Franklin County, Kansas Genealogy

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United States
Franklin County

Guide to Franklin County, Kansas ancestry, genealogy and family history, birth records, marriage records, death records, census records, family history, and military records.

County Facts
County seat: Ottawa
Organized: August 30, 1855
Parent County(s): Original county[1]
Neighboring Counties
Anderson  • Coffey  • Douglas  • Johnson  • Linn  • Miami  • Osage
See County Maps
Location Map
200px-Map of Kansas highlighting Franklin County svg.bmp

County Information


The County was named for American statesman Benjamin Franklin. [2] The County has Ottawa as its seat and the County was created August 25, 1855. The County is located in the northeast area of the state.[3]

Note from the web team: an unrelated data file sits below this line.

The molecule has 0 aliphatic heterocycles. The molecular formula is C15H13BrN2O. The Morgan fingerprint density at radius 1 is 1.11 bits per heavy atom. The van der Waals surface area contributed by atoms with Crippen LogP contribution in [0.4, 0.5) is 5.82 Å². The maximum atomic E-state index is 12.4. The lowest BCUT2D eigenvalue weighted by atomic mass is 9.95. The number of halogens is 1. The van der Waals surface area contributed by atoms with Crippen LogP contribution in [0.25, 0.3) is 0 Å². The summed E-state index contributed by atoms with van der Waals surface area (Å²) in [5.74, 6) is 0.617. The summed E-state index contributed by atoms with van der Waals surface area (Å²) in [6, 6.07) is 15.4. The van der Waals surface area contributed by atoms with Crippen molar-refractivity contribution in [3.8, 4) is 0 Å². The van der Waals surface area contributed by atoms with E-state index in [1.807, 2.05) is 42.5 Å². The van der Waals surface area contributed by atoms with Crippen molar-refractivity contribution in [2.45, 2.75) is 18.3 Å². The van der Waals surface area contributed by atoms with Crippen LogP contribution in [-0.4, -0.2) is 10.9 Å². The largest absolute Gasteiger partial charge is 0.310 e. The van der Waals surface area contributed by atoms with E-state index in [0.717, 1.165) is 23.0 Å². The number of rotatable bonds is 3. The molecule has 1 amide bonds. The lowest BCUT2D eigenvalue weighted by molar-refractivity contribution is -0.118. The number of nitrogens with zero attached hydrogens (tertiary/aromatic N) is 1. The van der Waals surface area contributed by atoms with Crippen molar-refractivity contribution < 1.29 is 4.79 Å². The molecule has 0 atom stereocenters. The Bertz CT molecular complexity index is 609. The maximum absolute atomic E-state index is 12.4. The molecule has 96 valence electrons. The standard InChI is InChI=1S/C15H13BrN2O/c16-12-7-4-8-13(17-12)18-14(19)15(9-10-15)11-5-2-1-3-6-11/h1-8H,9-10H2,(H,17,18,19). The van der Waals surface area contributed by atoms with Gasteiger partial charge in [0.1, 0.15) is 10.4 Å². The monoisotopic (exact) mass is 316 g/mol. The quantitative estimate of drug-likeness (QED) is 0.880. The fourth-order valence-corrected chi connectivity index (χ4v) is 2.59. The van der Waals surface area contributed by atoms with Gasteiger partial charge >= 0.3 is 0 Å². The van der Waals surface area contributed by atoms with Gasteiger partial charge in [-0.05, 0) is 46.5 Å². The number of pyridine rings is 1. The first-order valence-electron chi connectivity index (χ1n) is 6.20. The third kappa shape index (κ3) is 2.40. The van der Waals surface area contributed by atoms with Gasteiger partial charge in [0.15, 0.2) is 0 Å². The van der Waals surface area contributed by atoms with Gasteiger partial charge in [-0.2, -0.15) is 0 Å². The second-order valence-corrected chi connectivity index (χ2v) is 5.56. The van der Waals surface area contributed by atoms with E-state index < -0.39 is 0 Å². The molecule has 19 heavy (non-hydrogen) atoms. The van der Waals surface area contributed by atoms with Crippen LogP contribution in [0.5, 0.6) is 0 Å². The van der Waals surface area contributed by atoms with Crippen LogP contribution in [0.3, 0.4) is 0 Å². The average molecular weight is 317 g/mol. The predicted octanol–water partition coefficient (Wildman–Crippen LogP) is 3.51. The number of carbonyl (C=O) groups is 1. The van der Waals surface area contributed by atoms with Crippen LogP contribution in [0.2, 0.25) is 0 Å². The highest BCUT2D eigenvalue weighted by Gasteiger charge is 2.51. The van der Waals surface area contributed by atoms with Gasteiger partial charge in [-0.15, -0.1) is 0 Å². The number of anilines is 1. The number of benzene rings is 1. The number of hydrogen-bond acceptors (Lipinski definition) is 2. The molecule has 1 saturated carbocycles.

County Courthouse

Franklin County Courthouse
315 Main Street
Ottawa, Kansas 66067
Phone: 785.242.1471
Franklin County Website

Clerk District Court has marriage, divorce, probate and court records.
Register of Deeds has land and military records. [4]

Franklin County, Kansas Record Dates

Information for this chart was taken from various sources, often containing conflicting dates. This information should be taken as a guide and should be verified by contacting the county and/or the state government agency.

Known Beginning Dates for Major Records[5]
Birth* Marriage Death* Court Land Probate Census
1892 1858 1892 1859 1857 1856 1855
Statewide registration for births and deaths started in 1911. General compliance by 1917.[6]

Record Loss

There is no known history of courthouse disasters in this county.

Boundary Changes

Populated Places

The following are locations in Franklin County, Kansas:[8]